The Italian Greyhound is an affectionate and loyal breed which makes it an excellent companion dog. It does typically well with children and enjoys human companionship. However, care must be taken because the dog's slim build and short coat offers little protection from injuries as a result of rough play. It has large, strong lungs which enables it to bark deeply giving the impression of a much larger dog. The Italian Greyhound is a very fast runner, agile and very athletic. As a puppy, it is particularly active and more often than not this level of activity can sometimes lead to ill-advised athleticism which can lead to injury. This breed loves to run as fast as possible. An intelligent breed, the Italian Greyhound is easy to train in some aspects, but housebreaking can take quite a while. It makes a good watchdog and will typically announce the presence of strangers. One thing about this breed is that it is particularly sensitive to cold or wet weather because it has an extremely short coat.

Italian Greyhound Training

Being a sight hound with a high prey drive, an Italian Greyhound should be kept on lead when not in a secured area to avoid chasing after small animals. Housebreaking requires patient training. Training and socialization with other pets should be done early in the life of the Italian Greyhound especially with other small animals such as cats, rabbits and feathered pets.


Having a short, fine and glossy coat means that this breed has a low grooming requirement, typically done between 4 to 8 week intervals. Shedding of the short, fine coat is throughout the year. However, like any other dog, regular cleaning of the ears and clipping of the nails is a must.


The Italian Greyhound has been known to suffer from the following medical conditions including:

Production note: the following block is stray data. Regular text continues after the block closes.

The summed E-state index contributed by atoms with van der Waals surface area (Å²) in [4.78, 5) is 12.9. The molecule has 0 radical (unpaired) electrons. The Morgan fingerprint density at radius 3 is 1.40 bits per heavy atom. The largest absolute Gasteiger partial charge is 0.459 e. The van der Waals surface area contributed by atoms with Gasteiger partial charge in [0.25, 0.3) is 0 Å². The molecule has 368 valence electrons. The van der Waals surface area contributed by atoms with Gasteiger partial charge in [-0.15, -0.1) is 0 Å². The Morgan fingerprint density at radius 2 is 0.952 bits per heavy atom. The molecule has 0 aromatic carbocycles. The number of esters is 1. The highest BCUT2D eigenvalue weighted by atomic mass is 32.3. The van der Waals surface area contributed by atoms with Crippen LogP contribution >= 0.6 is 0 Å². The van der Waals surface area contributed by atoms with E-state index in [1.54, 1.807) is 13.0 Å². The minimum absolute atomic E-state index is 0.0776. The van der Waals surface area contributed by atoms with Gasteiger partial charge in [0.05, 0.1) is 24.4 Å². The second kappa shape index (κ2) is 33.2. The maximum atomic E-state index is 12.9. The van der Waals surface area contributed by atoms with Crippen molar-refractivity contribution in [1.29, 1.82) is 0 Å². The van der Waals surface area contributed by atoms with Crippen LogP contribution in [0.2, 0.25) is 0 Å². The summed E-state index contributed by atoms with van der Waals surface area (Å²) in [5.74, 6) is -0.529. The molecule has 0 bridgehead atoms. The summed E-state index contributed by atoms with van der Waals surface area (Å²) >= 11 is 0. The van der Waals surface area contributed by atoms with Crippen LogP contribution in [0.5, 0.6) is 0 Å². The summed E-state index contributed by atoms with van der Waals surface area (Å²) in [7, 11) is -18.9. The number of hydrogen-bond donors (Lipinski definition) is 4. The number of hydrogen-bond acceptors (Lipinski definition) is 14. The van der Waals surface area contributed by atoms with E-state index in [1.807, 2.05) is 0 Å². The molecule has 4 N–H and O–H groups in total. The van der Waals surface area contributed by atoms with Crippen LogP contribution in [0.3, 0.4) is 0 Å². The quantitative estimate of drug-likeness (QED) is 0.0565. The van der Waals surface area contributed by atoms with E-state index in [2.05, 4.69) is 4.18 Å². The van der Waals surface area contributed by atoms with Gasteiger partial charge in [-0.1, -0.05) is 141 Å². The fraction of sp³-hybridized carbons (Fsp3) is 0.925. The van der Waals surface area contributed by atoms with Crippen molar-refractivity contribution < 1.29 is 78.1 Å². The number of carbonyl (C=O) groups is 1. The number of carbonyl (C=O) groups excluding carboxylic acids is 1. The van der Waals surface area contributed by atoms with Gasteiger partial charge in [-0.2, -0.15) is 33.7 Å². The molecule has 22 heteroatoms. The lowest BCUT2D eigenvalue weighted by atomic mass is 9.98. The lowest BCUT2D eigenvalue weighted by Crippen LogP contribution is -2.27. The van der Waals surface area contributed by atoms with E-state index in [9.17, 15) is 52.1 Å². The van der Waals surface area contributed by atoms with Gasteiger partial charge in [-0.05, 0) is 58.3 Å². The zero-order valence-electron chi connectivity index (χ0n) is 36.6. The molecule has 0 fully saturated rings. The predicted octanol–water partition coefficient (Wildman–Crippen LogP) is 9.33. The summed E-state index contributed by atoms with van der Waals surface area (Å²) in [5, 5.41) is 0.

• Epilepsy
  • Legg-Perthes disease
  • Patellar luxation, a condition where the kneecap slips out of its position.
  • Von Willebrand disease (vWD), a bleeding disorder
  • Progressive retinal atrophy, an eye disease which can culminate into blindness
  • Colour dilution alopecia, hair loss in dilute pigmented dogs (blue, fawn, etc.)
  • Leg breaks
  • Cataracts
  • Vitreous degeneration, a form of eye disease
  • Liver shunts
  • Autoimmune haemolytic anaemia
  • Periodontal disease, gum recession, early tooth loss, bad tooth enamel
  • Hypothyroidism, autoimmune thyroid disease, the inability of the thyroid gland to produce thyroid hormones
  • Deafness in dogs lacking pigmentation

The Italian Greyhound has a life expectancy of 12 to 14 years.

Italian Greyhound Exercise Needs

Exercise requirement is moderate to low and can be achieved with free play or a good walk around the block or in the park. It is an active breed both indoors and outdoors. However, it cannot tolerate cold weather so it should be given ample protection from the cold when it is taken outside in the cooler seasons. When indoors, it should be kept out of drafts and given a nice, warm bedding to sleep on.

Children and other pets

Due to its ability to be active both in and out of the house, it is a suitable pet even for a family living in an apartment and will do without an outside space. However, it must be given the required amount of exercise daily. It gets along quite well with other dogs and cats if it is socialized with them at an early age.